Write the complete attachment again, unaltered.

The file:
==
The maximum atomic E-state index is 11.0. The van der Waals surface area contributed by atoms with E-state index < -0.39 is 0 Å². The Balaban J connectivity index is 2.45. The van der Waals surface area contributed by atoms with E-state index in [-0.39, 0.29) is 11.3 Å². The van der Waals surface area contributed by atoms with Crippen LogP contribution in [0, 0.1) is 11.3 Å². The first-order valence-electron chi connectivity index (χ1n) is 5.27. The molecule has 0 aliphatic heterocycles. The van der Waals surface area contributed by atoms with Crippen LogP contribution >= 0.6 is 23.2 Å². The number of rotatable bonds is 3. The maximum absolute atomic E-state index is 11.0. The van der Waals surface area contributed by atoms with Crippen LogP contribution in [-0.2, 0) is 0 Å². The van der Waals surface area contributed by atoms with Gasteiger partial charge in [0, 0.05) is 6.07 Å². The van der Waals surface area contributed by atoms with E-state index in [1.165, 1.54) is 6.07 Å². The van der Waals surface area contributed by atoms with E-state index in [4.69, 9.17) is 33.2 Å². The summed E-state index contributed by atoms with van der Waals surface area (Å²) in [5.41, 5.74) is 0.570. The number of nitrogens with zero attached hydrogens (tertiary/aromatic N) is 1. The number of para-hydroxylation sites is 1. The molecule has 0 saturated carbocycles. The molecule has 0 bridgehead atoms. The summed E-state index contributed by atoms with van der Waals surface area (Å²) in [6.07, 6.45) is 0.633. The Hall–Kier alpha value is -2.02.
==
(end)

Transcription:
The maximum atomic E-state index is 11.0. The van der Waals surface area contributed by atoms with E-state index < -0.39 is 0 Å². The Balaban J connectivity index is 2.45. The van der Waals surface area contributed by atoms with E-state index in [-0.39, 0.29) is 11.3 Å². The van der Waals surface area contributed by atoms with Crippen LogP contribution in [0, 0.1) is 11.3 Å². The first-order valence-electron chi connectivity index (χ1n) is 5.27. The molecule has 0 aliphatic heterocycles. The van der Waals surface area contributed by atoms with Crippen LogP contribution >= 0.6 is 23.2 Å². The number of rotatable bonds is 3. The maximum absolute atomic E-state index is 11.0. The van der Waals surface area contributed by atoms with Crippen LogP contribution in [-0.2, 0) is 0 Å². The van der Waals surface area contributed by atoms with Gasteiger partial charge in [0, 0.05) is 6.07 Å². The van der Waals surface area contributed by atoms with E-state index in [1.165, 1.54) is 6.07 Å². The van der Waals surface area contributed by atoms with E-state index in [4.69, 9.17) is 33.2 Å². The summed E-state index contributed by atoms with van der Waals surface area (Å²) in [5.41, 5.74) is 0.570. The number of nitrogens with zero attached hydrogens (tertiary/aromatic N) is 1. The number of para-hydroxylation sites is 1. The molecule has 0 saturated carbocycles. The molecule has 0 bridgehead atoms. The summed E-state index contributed by atoms with van der Waals surface area (Å²) in [6.07, 6.45) is 0.633. The Hall–Kier alpha value is -2.02.